Standard manufactures pilings, slabs, girders, and box beams at its Tampa plant.
Concrete is charged into a form at one of Standard Concrete Products Inc.'s 20 manufacturing areas at its Tampa, Fla., plant. The facility has two twin beds capable of withstanding 3 million pounds each of stressing force in addition to one triple bed.

Standard has been manufacturing precast concrete for damaged bridges for more than 13 years. Its first major project was in 1996, when it was still known as Hardaway. A fuel tanker explosion damaged an I-75 bridge. The entire span was leveled and rebuilt.

The DOT initially estimated construction would take six to eight months. But Hardaway delivered the necessary precast concrete two days after the designs were made. The 18-day task was one of the most effectively managed public works projects on record in the state. Robertson was Hardaway's project engineer at the time.

“Florida is a concrete state,” he says. “Most of our bridges are concrete and you can manufacture concrete and install it faster than you can a steel bridge or any other type of material. There is no other material that can do what we do with concrete.”


Standard's biggest projects are repairs following hurricanes. “That's a complete rebuild,” Robertson says. Standard has done emergency rebuilds following both Hurricane Ivan in 2004 and Hurricane Katrina a year later. Standard manufactured concrete for the I-10 Bridge over Escambia Bay after Ivan and the U.S. 90 bridge over the St. Louis Bay in Mississippi after Katrina.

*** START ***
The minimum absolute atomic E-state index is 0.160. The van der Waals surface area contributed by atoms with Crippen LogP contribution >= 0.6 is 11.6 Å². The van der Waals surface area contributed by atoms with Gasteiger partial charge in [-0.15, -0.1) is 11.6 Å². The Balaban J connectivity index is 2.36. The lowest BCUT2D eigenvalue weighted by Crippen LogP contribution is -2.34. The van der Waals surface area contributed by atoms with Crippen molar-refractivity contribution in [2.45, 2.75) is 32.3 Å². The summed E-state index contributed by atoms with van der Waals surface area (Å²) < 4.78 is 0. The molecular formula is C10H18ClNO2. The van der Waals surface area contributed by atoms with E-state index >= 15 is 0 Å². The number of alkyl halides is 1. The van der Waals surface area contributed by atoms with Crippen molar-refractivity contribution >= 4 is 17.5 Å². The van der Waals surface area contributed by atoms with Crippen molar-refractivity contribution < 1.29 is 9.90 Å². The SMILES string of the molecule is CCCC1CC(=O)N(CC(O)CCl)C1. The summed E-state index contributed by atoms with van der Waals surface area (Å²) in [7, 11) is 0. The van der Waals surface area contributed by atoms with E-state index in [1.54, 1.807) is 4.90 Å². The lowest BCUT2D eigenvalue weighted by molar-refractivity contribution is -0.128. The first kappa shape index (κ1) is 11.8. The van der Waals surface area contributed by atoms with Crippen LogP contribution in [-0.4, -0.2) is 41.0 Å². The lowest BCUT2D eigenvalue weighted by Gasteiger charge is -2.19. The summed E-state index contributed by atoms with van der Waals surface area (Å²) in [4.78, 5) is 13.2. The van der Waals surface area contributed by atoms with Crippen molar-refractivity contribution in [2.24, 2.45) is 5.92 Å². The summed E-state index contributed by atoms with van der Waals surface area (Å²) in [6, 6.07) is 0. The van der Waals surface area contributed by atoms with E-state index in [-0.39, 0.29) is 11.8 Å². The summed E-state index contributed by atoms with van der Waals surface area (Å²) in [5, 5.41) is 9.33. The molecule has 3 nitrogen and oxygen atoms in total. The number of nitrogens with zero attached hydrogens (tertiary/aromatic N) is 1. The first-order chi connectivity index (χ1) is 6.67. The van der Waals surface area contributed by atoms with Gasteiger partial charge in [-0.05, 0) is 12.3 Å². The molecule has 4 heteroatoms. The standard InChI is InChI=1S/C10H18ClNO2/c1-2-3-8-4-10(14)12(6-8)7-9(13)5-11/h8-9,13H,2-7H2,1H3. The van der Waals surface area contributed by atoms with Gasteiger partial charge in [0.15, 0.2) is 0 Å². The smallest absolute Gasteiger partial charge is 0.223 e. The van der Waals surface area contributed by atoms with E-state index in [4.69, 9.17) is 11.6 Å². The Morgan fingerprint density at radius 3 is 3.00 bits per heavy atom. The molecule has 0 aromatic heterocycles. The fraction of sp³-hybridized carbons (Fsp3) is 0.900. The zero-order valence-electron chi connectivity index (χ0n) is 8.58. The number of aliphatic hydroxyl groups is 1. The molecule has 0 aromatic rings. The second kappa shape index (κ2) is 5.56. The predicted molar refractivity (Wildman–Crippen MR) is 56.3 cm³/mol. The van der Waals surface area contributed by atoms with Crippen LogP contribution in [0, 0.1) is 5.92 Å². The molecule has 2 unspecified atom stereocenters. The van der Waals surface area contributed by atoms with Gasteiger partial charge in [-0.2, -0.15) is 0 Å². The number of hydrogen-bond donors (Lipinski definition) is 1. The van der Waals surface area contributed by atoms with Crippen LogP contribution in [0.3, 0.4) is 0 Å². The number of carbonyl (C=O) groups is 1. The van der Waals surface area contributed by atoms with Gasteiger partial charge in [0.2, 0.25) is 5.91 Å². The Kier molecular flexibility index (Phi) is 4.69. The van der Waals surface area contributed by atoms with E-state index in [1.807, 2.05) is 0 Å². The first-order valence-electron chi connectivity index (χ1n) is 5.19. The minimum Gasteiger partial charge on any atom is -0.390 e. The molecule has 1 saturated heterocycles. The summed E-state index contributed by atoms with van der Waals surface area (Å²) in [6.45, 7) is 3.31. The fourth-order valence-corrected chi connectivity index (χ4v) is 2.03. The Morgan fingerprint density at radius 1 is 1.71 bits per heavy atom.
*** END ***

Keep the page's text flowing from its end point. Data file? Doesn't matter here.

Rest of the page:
Robertson uses one word to describe bridge repair projects: coordination. While Robertson is on the phone with David Volkert & Associates, the DOT's designer, or the ICA, he is also talking with Gerdau Ameristeel, Standard's steel provider. He also is in touch with Standard's foremen and superintendent, organizing the manufacturing and inventorying the product that already is onsite.

“Our foremen have been with us for an average of 12 to 15 years. This is a very complex, labor intensive operation,” Robertson says. “Our superintendent, Shawn Regan, is very good about rallying the troops and getting the right people on it.”

One evening in June 2008, a fuel tanker swerved to avoid an out of control vehicle, slid on a rain-slick road and dropped off an I-75 overpass in Ellenton. The tanker exploded and an inferno rose from the highway below that burned through the night, destroying the busy overpass.

When the sun rose the next morning, Robertson was at the scene, surveying the damage and assessing the needs. And at sunrise three days after the crash, Standard delivered the precast.

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